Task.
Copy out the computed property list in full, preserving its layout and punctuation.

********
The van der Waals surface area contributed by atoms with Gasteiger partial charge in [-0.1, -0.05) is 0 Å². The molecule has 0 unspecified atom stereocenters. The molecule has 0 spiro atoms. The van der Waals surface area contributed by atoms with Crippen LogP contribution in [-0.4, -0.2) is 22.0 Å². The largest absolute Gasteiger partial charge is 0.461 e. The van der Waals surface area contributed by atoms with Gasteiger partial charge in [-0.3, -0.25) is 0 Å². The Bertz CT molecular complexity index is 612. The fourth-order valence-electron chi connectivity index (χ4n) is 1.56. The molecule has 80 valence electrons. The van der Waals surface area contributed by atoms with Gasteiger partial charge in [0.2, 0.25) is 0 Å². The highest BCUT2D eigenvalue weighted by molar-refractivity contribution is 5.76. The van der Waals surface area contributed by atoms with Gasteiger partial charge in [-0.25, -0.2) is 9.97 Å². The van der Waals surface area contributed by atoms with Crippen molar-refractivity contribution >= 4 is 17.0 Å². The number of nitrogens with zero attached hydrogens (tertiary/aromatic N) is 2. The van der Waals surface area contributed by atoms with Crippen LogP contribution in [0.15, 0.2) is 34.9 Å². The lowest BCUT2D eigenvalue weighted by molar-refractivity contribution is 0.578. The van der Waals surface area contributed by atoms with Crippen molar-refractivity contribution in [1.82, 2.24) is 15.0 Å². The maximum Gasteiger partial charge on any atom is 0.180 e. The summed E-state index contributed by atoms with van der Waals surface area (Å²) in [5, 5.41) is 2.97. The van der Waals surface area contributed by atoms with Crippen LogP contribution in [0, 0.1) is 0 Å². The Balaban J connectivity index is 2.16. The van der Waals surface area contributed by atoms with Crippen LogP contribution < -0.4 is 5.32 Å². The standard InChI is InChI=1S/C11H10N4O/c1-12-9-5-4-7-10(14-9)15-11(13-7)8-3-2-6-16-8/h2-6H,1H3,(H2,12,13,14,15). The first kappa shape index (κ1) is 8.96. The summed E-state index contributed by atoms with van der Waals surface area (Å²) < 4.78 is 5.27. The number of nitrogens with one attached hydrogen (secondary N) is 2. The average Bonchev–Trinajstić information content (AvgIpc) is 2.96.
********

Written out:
The van der Waals surface area contributed by atoms with Gasteiger partial charge in [-0.1, -0.05) is 0 Å². The molecule has 0 unspecified atom stereocenters. The molecule has 0 spiro atoms. The van der Waals surface area contributed by atoms with Crippen LogP contribution in [-0.4, -0.2) is 22.0 Å². The largest absolute Gasteiger partial charge is 0.461 e. The van der Waals surface area contributed by atoms with Gasteiger partial charge in [-0.3, -0.25) is 0 Å². The Bertz CT molecular complexity index is 612. The fourth-order valence-electron chi connectivity index (χ4n) is 1.56. The molecule has 80 valence electrons. The van der Waals surface area contributed by atoms with Gasteiger partial charge in [0.2, 0.25) is 0 Å². The highest BCUT2D eigenvalue weighted by molar-refractivity contribution is 5.76. The van der Waals surface area contributed by atoms with Gasteiger partial charge in [-0.25, -0.2) is 9.97 Å². The van der Waals surface area contributed by atoms with Crippen molar-refractivity contribution >= 4 is 17.0 Å². The number of nitrogens with zero attached hydrogens (tertiary/aromatic N) is 2. The van der Waals surface area contributed by atoms with Crippen LogP contribution in [0.15, 0.2) is 34.9 Å². The lowest BCUT2D eigenvalue weighted by molar-refractivity contribution is 0.578. The van der Waals surface area contributed by atoms with Crippen molar-refractivity contribution in [1.82, 2.24) is 15.0 Å². The maximum Gasteiger partial charge on any atom is 0.180 e. The summed E-state index contributed by atoms with van der Waals surface area (Å²) in [5, 5.41) is 2.97. The van der Waals surface area contributed by atoms with Crippen LogP contribution in [0, 0.1) is 0 Å². The Balaban J connectivity index is 2.16. The van der Waals surface area contributed by atoms with Crippen LogP contribution < -0.4 is 5.32 Å². The standard InChI is InChI=1S/C11H10N4O/c1-12-9-5-4-7-10(14-9)15-11(13-7)8-3-2-6-16-8/h2-6H,1H3,(H2,12,13,14,15). The first kappa shape index (κ1) is 8.96. The summed E-state index contributed by atoms with van der Waals surface area (Å²) < 4.78 is 5.27. The number of nitrogens with one attached hydrogen (secondary N) is 2. The average Bonchev–Trinajstić information content (AvgIpc) is 2.96.